34 THE QUEENS COURIER • MARCH 15, 2018 FOR BREAKING NEWS VISIT WWW.QNS.COM
PUBLISHER & EDITOR
VP, EVENTS, WEB & SOCIAL MEDIA
SOCIAL MEDIA MANAGER
ASSISTANT TO PUBLISHER
PRESIDENT & CEO
JOSHUA A. SCHNEPS
KATRINA MEDOFF, RYAN KELLEY, ANGELA MATUA
CLIFF KASDEN, SAMANTHA SOHMER, ELIZABETH ALONI
JOSHUA A. SCHNEPS
Schneps Communications, 38-15 Bell Blvd., Bayside, NY 11361
718-224-5863 • Fax 718-224-5441
editorial e-mail: email@example.com
for advertising e-mail: firstname.lastname@example.org
Entire Contents Copyright 2017 by The Queens Courier
All letters sent to THE QUEENS COURIER should be brief and are subject to condensing. Writers should
include a full address and home and offi ce telephone numbers, where available, as well as affi liation, indicating
special interest. Anonymous letters are not printed. Name withheld on request.
LETTERS TO THE EDITOR, AS WELL AS OP-ED PIECES IN NO WAY REFLECT THE PAPER’S POSITION.
No such ad or any part thereof may be reproduced without prior permission of THE QUEENS COURIER. The
publishers will not be responsible for any error in advertising beyond the cost of the space occupied by the
error. Errors must be reported to THE QUEENS COURIER within fi ve days of publication. Ad position cannot be
guaranteed unless paid prior to publication. Schneps Communications assumes no liability for the content or
reply to any ads. The advertiser assumes all liability for the content of and all replies. The advertiser agrees to hold
THE QUEENS COURIER and its employees harmless from all cost, expenses, liabilities, and damages resulting
from or caused by the publication or recording placed by the advertiser or any reply to any such advertisement.
FUN AT KISSENA PARK // PHOTO VIA INSTAGRAM @michaelchristoff erson
Send us your photos of Queens and you could see them online or in our paper!
To submit them to us, tag @qnsgram on Instagram, visit our Facebook page,
tweet @QNS or email email@example.com (subject: Queens Snaps).
STORY: City urges Queens residents to ‘Wait’ before fl ushing toilets &
washing clothes during rain events
SUMMARY: The next time it rains, the city’s Department of
Environmental Protection (DEP) wants Queens residents to wait
until it stops before doing the dishes, taking a shower or fl ushing a
REACH: 14,885 people (as of 3/12/18)
Support both public &
private education now
For the third time this year, we’re reporting the closure of Catholic schools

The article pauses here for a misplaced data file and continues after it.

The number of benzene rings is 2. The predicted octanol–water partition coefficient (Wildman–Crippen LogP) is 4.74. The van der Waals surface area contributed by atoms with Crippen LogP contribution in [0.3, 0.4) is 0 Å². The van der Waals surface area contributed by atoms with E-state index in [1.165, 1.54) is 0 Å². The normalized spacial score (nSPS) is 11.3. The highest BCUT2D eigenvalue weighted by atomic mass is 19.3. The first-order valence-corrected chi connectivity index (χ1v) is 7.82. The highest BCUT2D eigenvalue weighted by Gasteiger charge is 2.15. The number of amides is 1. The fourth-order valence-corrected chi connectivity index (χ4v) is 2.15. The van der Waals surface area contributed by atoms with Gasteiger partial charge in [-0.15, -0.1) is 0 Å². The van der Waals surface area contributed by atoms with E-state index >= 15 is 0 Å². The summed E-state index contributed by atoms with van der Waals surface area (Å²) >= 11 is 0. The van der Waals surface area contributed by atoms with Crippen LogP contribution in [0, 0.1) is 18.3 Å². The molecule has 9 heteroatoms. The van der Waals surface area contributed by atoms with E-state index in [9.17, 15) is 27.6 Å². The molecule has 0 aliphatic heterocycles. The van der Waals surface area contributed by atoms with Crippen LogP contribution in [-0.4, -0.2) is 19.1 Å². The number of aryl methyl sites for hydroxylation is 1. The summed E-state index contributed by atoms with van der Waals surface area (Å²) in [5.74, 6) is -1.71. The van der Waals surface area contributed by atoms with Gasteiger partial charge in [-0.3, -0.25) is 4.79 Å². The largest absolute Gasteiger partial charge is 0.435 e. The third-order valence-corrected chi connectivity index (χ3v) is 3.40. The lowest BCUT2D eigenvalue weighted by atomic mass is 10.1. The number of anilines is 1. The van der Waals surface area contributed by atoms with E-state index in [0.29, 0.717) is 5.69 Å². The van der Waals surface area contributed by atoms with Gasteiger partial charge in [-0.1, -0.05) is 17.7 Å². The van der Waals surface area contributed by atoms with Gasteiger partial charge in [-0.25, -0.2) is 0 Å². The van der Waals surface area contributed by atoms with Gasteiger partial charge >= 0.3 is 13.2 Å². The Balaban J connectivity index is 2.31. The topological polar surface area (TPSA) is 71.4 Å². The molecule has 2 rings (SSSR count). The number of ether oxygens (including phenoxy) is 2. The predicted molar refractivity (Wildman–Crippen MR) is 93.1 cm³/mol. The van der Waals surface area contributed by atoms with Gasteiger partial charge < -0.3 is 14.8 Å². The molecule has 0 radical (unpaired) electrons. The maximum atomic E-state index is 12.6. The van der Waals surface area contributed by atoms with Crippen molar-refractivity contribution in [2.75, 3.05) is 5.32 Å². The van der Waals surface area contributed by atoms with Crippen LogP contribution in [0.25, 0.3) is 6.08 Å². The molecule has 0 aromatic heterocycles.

in Queens — and those shutdowns should concern everyone.
Over the weekend, the Diocese of Brooklyn announced that Our Lady
of the Angelus Academy in Rego Park and Our Lady of Lourdes Academy
in Queens Village would be closing their doors at the end of June. Th is
announcement comes months aft er St. Pancras School in Glendale said it
would shut down, and Divine Wisdom Catholic Academy — which operates
two campuses in Douglaston and Bayside — would be consolidating into one.
Th ese closures continue to happen as the Diocese of Brooklyn and each
Catholic school community have worked hard to stay alive. Th e diocese has
closed or consolidated dozens since 2005, and instituted a system-wide reorganization
that shift ed power away from the clergy and toward lay people
committed to supporting Catholic education.
We’re not saying that the Diocese’s “Preserving the Faith” initiative, as the
reorganization is called, has been for naught. However, it is clear that it is
Th e drop in enrollment and rising defi cits that forced these schools to close
makes it quite evident that parents are leaving Catholic education because
they simply can’t aff ord it in a city and state where the cost of living constantly
For years, the Diocese and Catholic education supporters have argued for
New York state to adopt a tuition tax credit program to help both the schools
and parents. Supporters of public education staunchly oppose it; they argue
that public schools aren’t funded enough (which is certainly true), and there’s
the question of whether the existence of such credits violate the separation of
church and state (a valid point, but one in which we won’t get into this editorial).
On face value alone, private schools of any or no denomination play just as
important a role as public schools — and both systems should be funded suffi
cient to the educational needs of New York state’s children.
If private schools continue to wither on the vine from a lack of resources,
they will slowly vanish — and those students will be sent to public schools.
Parents would lose their right to choose their child’s school. More public
schools will need to be built; more teachers will need to be hired; more
resources will be required; and the taxpayers will be responsible for it all.
Meanwhile, Catholic and other private schools already have the infrastructure,
educators and resources in place. Th ey just need extra funding, however,
to continue to serve students and upgrade facilities. Tax credits for parents
who send their children to private schools would stop the bleeding now
and fulfi ll their needs for years to come.
Th e state should do more to support both public and private education.
Both can be done; both should be done.